From numpy to xtensor



Two container types are provided. xarray (dynamic number of dimensions) and xtensor (static number of dimensions).

Python 3 - numpy C++ 14 - xtensor
np.array([[3, 4], [5, 6]])
xt::xarray<double>({{3, 4}, {5, 6}})
xt::xtensor<double, 2>({{3, 4}, {5, 6}})
arr.reshape([3, 4]) arr.reshape{{3, 4})


Lazy helper functions return tensor expressions. Return types don’t hold any value and are evaluated upon access or assignment. They can be assigned to a container or directly used in expressions.

Python 3 - numpy C++ 14 - xtensor
np.linspace(1.0, 10.0, 100) xt::linspace<double>(1.0, 10.0, 100)
np.logspace(2.0, 3.0, 4) xt::logspace<double>(2.0, 3.0, 4)
np.arange(3, 7) xt::arange(3, 7)
np.eye(4) xt::eye(4)
np.zeros([3, 4]) xt::zeros<double>({3, 4})
np.ones([3, 4]) xt::ones<double>({3, 4})
np.meshgrid(x0, x1, x2, indexing='ij') xt::meshgrid(x0, x1, x2)

xtensor’s meshgrid implementation corresponds to numpy’s 'ij' indexing order.


xtensor offers lazy numpy-style broadcasting, and universal functions. Unlike numpy, no copy or temporary variables are created.

Python 3 - numpy C++ 14 - xtensor
a[:, np.newaxis]
a[:5, 1:]
a[5:1:-1, :]
xt::view(a, xt::all(), xt::newaxis())
xt::view(a, xt::range(_, 5), xt::range(1, _))
xt::view(a, xt::range(5, 1, -1), xt::all())
np.broadcast(a, [4, 5, 7]) xt::broadcast(a, {4, 5, 7})
np.vectorize(f) xt::vectorize(f)
a[a > 5] xt::filter(a, a > 5)
a[[0, 1], [0, 0]] xt::index_view(a, {{0, 0}, {1, 0}})


The random module provides simple ways to create random tensor expressions, lazily.

Python 3 - numpy C++ 14 - xtensor
np.random.seed(0) xt::random::seed(0)
np.random.randn(10, 10) xt::random::randn<double>({10, 10})
np.random.randint(10, 10) xt::random::randint<int>({10, 10})
np.random.rand(3, 4) xt::random::rand<double>({3, 4})


Concatenating expressions does not allocate memory, it returns a tensor expression holding closures on the specified arguments.

Python 3 - numpy C++ 14 - xtensor
np.stack([a, b, c], axis=1) xt::stack(xtuple(a, b, c), 1)
np.concatenate([a, b, c], axis=1) xt::concatenate(xtuple(a, b, c), 1)

Diagonal, triangular and flip

In the same spirit as concatenation, the following operations do not allocate any memory and do not modify the underlying xexpression.

Python 3 - numpy C++ 14 - xtensor
np.diag(a) xt::diag(a)
np.diagonal(a) xt::diagonal(a)
np.triu(a) xt::triu(a)
np.tril(a, k=1) xt::tril(a, 1)
np.flip(a, axis=3) xt::flip(a, 3)
np.flipud(a) xt::flip(a, 0)
np.fliplr(a) xt::flip(a, 1)


xtensor follows the idioms of the C++ STL providing iterator pairs to iterate on arrays in different fashions.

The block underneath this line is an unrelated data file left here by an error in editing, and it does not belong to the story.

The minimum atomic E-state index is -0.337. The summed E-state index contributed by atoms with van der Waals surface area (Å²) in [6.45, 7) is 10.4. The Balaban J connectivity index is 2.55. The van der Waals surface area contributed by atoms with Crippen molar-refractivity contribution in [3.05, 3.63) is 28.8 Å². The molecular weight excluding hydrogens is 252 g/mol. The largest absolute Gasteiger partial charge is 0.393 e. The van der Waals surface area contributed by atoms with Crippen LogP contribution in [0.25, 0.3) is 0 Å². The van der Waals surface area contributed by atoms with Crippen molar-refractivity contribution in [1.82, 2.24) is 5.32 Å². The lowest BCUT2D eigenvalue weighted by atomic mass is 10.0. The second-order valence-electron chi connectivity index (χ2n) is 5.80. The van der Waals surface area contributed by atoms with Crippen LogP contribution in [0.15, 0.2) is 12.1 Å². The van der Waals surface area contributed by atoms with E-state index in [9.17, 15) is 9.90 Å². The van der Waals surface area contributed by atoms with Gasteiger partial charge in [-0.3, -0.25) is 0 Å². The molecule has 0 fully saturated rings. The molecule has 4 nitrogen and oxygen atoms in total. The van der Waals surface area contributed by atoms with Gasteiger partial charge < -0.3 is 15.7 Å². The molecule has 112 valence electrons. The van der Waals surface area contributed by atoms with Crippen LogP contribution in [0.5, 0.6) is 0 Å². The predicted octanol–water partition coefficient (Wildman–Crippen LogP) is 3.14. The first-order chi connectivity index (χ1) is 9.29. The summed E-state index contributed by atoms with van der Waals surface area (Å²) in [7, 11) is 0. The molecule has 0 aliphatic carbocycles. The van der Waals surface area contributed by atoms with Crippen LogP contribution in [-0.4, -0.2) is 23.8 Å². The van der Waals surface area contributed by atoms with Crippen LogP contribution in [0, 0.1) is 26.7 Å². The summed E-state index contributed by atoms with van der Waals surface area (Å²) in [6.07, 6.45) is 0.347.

Python 3 - numpy C++ 14 - xtensor
for x in np.nditer(a):
for(auto it=a.xbegin(); it!=a.xend(); ++it)
Iterating with a prescribed broadcasting shape
for(auto it=a.xbegin({3, 4});
it!=a.xend({3, 4}); ++it)


Logical universal functions are truly lazy. xt::where(condition, a, b) does not evaluate a where condition is falsy, and it does not evaluate b where condition is truthy.

Python 3 - numpy C++ 14 - xtensor
np.where(a > 5, a, b) xt::where(a > 5, a, b)
np.where(a > 5) xt::where(a > 5)
np.any(a) xt::any(a)
np.all(a) xt::all(a)
np.logical_and(a, b) a && b
np.logical_or(a, b) a || b


Python 3 - numpy C++ 14 - xtensor
np.equal(a, b) xt::equal(a, b)
np.not_equal(a) xt::not_equal(a)
np.nonzero(a) xt::nonzero(a)

Complex numbers

Functions xt::real and xt::imag respectively return views on the real and imaginary part of a complex expression. The returned value is an expression holding a closure on the passed argument.

Python 3 - numpy C++ 14 - xtensor
np.real(a) xt::real(a)
np.imag(a) xt::imag(a)
  • The constness and value category (rvalue / lvalue) of real(a) is the same as that of a. Hence, if a is a non-const lvalue, real(a) is an non-const lvalue reference, to which one can assign a real expression.
  • If a has complex values, the same holds for imag(a). The constness and value category of imag(a) is the same as that of a.
  • If a has real values, imag(a) returns zeros(a.shape()).


Reducers accumulate values of tensor expressions along specified axes. When no axis is specified, values are accumulated along all axes. Reducers are lazy, meaning that returned expressons don’t hold any values and are computed upon access or assigmnent.

Python 3 - numpy C++ 14 - xtensor
np.sum(a, axis=[0, 1]) xt::sum(a, {0, 1})
np.sum(a) xt::sum(a), axis=1) xt::prod(a, {1}) xt::prod(a)
np.mean(a, axis=1) xt::mean(a, {1})
np.mean(a) xt::mean(a)

More generally, one can use the xt::reduce(function, input, axes) which allows the specification of an arbitrary binary function for the reduction. The binary function must be cummutative and associative up to rounding errors.

Mathematical functions

xtensor universal functions are provided for a large set number of mathematical functions.

Basic functions:

Python 3 - numpy C++ 14 - xtensor
np.isnan(a) xt::isnan(a)
np.absolute(a) xt::abs(a)
np.sign(a) xt::sign(a)
np.remainder(a, b) xt::remainder(a, b)
np.clip(a, min, max) xt::clip(a, min, max)
  xt::fma(a, b, c)

Exponential functions:

Python 3 - numpy C++ 14 - xtensor
np.exp(a) xt::exp(a)
np.expm1(a) xt::expm1(a)
np.log(a) xt::log(a)
np.log1p(a) xt::log1p(a)

Power functions:

Python 3 - numpy C++ 14 - xtensor
np.power(a, p) xt::pow(a, b)
np.sqrt(a) xt::sqrt(a)
np.cbrt(a) xt::cbrt(a)

Trigonometric functions:

Python 3 - numpy C++ 14 - xtensor
np.sin(a) xt::sin(a)
np.cos(a) xt::cos(a)
np.tan(a) xt::tan(a)

Hyperbolic functions:

Python 3 - numpy C++ 14 - xtensor
np.sinh(a) xt::sinh(a)
np.cosh(a) xt::cosh(a)
np.tang(a) xt::tanh(a)

Error and gamma functions:

Python 3 - numpy C++ 14 - xtensor
scipy.special.erf(a) xt::erf(a)
scipy.special.gamma(a) xt::tgamma(a)
scipy.special.gammaln(a) xt::lgamma(a)